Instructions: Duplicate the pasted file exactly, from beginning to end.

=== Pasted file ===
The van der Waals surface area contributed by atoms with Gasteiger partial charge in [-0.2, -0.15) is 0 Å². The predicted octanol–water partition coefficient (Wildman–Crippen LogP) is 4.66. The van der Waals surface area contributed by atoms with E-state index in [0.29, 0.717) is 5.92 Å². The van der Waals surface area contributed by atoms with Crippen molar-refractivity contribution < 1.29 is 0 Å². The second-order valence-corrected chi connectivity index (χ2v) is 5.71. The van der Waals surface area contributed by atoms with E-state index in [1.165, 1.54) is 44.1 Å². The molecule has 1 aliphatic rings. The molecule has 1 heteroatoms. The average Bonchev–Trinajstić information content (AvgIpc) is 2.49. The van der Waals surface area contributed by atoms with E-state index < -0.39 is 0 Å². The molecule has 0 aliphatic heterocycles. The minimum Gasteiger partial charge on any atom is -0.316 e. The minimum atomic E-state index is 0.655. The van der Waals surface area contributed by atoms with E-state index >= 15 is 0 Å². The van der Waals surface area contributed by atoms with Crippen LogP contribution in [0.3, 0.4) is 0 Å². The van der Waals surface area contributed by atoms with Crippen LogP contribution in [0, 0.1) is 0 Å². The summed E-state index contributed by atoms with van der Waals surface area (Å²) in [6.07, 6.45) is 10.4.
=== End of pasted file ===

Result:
The van der Waals surface area contributed by atoms with Gasteiger partial charge in [-0.2, -0.15) is 0 Å². The predicted octanol–water partition coefficient (Wildman–Crippen LogP) is 4.66. The van der Waals surface area contributed by atoms with E-state index in [0.29, 0.717) is 5.92 Å². The van der Waals surface area contributed by atoms with Crippen molar-refractivity contribution < 1.29 is 0 Å². The second-order valence-corrected chi connectivity index (χ2v) is 5.71. The van der Waals surface area contributed by atoms with E-state index in [1.165, 1.54) is 44.1 Å². The molecule has 1 aliphatic rings. The molecule has 1 heteroatoms. The average Bonchev–Trinajstić information content (AvgIpc) is 2.49. The van der Waals surface area contributed by atoms with E-state index < -0.39 is 0 Å². The molecule has 0 aliphatic heterocycles. The minimum Gasteiger partial charge on any atom is -0.316 e. The minimum atomic E-state index is 0.655. The van der Waals surface area contributed by atoms with E-state index >= 15 is 0 Å². The van der Waals surface area contributed by atoms with Crippen LogP contribution in [0.3, 0.4) is 0 Å². The van der Waals surface area contributed by atoms with Crippen LogP contribution in [0, 0.1) is 0 Å². The summed E-state index contributed by atoms with van der Waals surface area (Å²) in [6.07, 6.45) is 10.4.